To facilitate Step Two, we church members could contribute in two ways. First we could use whatever influence we have with friends and associates to convince our fellow citizens that constitutional recognition is desirable. In a democracy, elected politicians do like to follow the lead of the people when a proposal is popular. Second we could marshal the arguments to convince members of the Liberal and National Parties that they should be aboard. That might include suggestions of constitutional reform which search for a match between Indigenous aspirations and Liberal-National philosophical constraints. Unless Steps One and Two are taken, there is no point whatever in proceeding with a referendum. Step One is the sole province of Indigenous Australians. Step Two is the responsibility of all of us.
Let’s remember that no one under 75 years of age voted in the successful 1967 referendum which deleted the two arguably adverse references to Aborigines in section 51(26) and 127. No one under 62 years of age has ever voted in a successful referendum. Some people take heart that there may be a change of government next year and that the Labor Party might be more proactive in proposing constitutional change. Don’t forget that the last successful referendum proposed by the Labor Party was in 1946, and that was a provision allowing the Commonwealth to provide social security payments such as maternity allowances and child endowment. You would have to be 96 years of age or older to have voted in a successful Labor referendum. Constitutional change does not come often or easily in Australia. Each step of the way has to be well planned. 36 of the previous 44 efforts have failed.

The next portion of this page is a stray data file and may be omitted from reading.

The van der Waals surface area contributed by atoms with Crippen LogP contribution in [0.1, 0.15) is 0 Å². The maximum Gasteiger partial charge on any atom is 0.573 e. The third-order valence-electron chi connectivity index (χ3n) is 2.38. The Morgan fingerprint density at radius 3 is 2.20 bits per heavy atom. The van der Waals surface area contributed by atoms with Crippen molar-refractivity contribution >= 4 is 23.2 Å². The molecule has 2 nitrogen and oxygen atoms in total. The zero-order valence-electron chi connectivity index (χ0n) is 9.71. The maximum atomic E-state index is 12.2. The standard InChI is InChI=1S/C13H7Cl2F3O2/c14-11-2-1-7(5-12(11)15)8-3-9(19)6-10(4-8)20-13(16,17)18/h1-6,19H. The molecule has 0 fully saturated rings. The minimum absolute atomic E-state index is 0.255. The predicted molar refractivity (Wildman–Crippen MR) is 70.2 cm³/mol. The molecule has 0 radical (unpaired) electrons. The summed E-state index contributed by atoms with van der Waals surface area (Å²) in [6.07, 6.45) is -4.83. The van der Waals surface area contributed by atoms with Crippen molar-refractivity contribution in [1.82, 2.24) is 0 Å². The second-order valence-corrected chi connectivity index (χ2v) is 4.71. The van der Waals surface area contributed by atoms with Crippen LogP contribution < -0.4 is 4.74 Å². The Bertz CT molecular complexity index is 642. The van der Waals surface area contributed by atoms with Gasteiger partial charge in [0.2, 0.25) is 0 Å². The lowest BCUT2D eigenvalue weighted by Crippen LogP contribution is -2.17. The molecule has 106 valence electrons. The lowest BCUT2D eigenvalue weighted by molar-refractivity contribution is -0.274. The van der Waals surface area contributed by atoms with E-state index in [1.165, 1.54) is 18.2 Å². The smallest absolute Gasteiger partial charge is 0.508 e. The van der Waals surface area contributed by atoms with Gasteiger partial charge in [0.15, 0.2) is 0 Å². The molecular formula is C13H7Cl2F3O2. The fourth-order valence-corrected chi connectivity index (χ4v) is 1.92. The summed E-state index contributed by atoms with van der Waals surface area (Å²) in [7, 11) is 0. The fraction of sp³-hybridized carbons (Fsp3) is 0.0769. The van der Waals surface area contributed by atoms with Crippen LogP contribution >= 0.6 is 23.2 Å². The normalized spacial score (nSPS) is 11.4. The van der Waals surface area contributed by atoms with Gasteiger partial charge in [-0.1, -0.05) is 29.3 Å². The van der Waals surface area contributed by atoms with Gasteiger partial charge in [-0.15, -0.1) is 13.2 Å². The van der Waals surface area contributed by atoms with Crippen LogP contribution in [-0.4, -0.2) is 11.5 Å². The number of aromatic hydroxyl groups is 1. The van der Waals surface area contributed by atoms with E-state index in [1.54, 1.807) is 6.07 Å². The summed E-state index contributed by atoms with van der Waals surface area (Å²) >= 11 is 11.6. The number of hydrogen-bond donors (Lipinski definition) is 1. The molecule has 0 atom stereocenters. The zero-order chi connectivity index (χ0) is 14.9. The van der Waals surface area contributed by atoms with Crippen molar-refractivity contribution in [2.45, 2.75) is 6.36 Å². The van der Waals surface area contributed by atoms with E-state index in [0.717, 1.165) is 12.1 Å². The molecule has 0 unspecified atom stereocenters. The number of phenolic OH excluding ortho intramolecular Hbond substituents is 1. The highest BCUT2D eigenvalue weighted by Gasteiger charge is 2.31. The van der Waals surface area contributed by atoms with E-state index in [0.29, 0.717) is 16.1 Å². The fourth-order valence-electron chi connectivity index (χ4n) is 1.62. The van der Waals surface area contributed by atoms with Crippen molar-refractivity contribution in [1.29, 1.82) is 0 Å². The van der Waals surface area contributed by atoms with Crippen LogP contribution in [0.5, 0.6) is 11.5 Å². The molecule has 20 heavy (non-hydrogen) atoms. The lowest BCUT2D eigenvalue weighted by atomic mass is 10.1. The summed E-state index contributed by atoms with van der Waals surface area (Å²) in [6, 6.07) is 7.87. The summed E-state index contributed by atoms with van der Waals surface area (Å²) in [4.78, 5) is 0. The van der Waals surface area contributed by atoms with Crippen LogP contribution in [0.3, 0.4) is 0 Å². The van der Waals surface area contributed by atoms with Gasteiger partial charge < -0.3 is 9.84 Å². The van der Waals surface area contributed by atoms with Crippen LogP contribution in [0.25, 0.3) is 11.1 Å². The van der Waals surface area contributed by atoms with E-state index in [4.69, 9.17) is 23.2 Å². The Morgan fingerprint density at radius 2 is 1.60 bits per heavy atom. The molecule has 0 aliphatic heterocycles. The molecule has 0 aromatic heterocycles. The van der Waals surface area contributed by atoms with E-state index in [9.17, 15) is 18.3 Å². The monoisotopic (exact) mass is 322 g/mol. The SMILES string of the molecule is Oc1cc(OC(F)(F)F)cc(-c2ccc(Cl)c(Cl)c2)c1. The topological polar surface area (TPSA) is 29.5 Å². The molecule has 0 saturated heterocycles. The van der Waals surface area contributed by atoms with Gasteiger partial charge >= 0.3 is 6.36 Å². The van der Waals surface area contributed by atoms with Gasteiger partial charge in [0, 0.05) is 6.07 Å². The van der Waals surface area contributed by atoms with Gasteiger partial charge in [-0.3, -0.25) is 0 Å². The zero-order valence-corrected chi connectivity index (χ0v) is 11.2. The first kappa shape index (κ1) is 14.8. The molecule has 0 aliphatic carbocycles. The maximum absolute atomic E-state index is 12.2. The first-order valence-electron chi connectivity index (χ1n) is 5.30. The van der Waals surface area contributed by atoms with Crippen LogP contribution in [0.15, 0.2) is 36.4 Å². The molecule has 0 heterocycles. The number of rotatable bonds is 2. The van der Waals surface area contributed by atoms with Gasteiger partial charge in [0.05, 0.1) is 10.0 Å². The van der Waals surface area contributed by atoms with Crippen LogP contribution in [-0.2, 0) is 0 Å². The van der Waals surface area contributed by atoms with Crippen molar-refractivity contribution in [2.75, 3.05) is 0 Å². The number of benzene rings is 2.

We’ve now had three Liberal Prime Ministers in a row rule out the possibility of constitutional entrenchment of a Voice. They are Tony Abbott, Malcolm Turnbull and Scott Morrison. For his part, Tony Abbott has indicated that he is open to some recognition of Indigenous people in the Constitution, while asking: ‘[B]ut does this really entail the constitutional entrenchment of a new entity giving some, but not others, their own unique “voice” to parliament?’ Towards the end of his prime ministership when Noel Pearson was first floating the idea of a constitutionally recognised Voice, Abbott gave an interview to the respected journalist Michael Gordon who reported:
‘Tony Abbott has warned advocates of strong constitutional recognition for Indigenous Australians they will ‘‘probably end up with a proposal that won’t pass’’ if they go for everything they would like in the referendum question. The Prime Minister has also made plain that he does not support Noel Pearson’s proposal for an Indigenous advisory body to be enshrined in the Constitution, saying the Parliament could establish such a body if it was deemed necessary.’
In his biography A Bigger Picture, Malcolm Turnbull vividly recalls the meeting he hosted with Aboriginal leaders including the four Aboriginal members of Parliament and Labor leader Bill Shorten on 25 November 2016 when Noel Pearson ‘said that he was expecting the Uluru conference to recommend that there be a change to the Constitution to establish “a Voice”, which would be a national advisory assembly composed of and elected by Aboriginal and Torres Strait Islander peoples’.
According to Turnbull: ‘A general discussion followed and there wasn’t a lot of support for the Voice around the room. Shorten and I both expressed the same view: we weren’t comfortable with the Constitution establishing a national assembly open only to the members of one race, and moreover we both said we thought it would have no prospect of success in a referendum. “A snowball’s hope in hell,” as Bill had previously said to me.’